“To create a sense of reciprocity, the borrowers are encouraged to voluntarily donate whatever amount they may like to support others in need. Around 40 percent of Akhuwat’s borrowers become donors,” says Dr Amjad Saqib
TNS: How is Akhuwat different from other micro finance organisations?
DAS: Akhuwat promotes a model of inclusive finance. The high interest rates being charged for microfinance were considered an essential part of the system to ensure its sustainability. Breaking the mould, Akhuwat initiated an interest-free microfinance model based on the Islamic concept of mawakhat. This encourages the formation of a bond of solidarity and support between those with means and those without. Volunteerism, the desire of the poor to bring change in their lives and support from affluent members of society made it possible for Akhuwat to be where it is today. Its model is unique and creative as a result of adopting the following practices:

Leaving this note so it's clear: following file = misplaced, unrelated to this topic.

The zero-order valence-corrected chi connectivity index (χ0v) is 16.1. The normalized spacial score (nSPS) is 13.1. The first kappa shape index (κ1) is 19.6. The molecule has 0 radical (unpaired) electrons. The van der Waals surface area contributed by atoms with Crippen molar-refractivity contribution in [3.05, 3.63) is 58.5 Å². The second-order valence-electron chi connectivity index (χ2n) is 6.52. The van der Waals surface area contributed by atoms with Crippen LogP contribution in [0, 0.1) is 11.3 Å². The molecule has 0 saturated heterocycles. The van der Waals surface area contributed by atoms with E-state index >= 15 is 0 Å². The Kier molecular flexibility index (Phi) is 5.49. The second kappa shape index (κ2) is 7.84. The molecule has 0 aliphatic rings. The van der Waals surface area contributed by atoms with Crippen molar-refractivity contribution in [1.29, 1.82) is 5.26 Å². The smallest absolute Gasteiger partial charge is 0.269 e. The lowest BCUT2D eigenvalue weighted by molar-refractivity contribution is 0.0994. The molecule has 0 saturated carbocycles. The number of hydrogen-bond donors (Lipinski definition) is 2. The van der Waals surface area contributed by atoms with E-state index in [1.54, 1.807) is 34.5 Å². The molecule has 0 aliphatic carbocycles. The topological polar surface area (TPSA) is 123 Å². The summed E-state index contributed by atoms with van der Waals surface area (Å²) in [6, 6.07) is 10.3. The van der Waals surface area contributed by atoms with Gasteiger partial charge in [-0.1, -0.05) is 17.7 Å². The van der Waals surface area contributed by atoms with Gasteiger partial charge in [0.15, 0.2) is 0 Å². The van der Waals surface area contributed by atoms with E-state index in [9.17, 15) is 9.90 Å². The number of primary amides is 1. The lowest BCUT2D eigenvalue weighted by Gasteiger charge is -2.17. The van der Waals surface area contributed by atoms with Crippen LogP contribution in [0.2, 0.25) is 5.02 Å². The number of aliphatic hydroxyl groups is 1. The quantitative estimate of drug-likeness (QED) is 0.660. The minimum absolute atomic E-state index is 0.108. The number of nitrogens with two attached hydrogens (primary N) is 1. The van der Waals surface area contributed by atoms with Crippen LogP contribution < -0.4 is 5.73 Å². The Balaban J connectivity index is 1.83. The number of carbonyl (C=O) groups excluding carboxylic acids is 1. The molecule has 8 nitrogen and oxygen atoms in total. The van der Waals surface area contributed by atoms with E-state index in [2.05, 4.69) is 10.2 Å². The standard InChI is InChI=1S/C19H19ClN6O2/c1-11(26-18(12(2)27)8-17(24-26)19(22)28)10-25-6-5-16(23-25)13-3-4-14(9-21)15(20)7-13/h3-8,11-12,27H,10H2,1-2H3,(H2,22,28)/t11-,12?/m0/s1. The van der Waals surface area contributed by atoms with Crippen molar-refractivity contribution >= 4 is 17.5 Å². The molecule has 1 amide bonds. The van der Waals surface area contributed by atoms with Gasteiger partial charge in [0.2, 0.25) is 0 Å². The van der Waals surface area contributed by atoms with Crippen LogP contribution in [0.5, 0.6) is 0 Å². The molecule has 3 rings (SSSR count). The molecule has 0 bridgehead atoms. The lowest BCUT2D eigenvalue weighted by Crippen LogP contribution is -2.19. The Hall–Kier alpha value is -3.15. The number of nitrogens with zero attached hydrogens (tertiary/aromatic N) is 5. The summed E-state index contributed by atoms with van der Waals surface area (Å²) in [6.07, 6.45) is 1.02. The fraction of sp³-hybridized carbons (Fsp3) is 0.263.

Benevolent or interest-free loans ranging from an amount of $100 - $1,000, Akhuwat disburses loans with zero interest rate as it believes in creating a system of mutual support and trust with the poor.
Use of religious places
In order to minimise operational costs, Akhuwat’s model disburses loans at places like mosques, temples and churches to promote an inclusive and tolerant environment.
Loans are given to the household; both male and female members from the household sign the loan and are jointly responsible for repayment. The Akhuwat model empowers female members of the borrowing household by recognising them as decision-makers while respecting the local culture.
Converting borrowers into donors
To create a sense of reciprocity, the borrowers are encouraged to voluntarily donate whatever amount they may like to support others in need. Around 40 percent of Akhuwat’s borrowers become donors and forever a part of the Akhuwat family.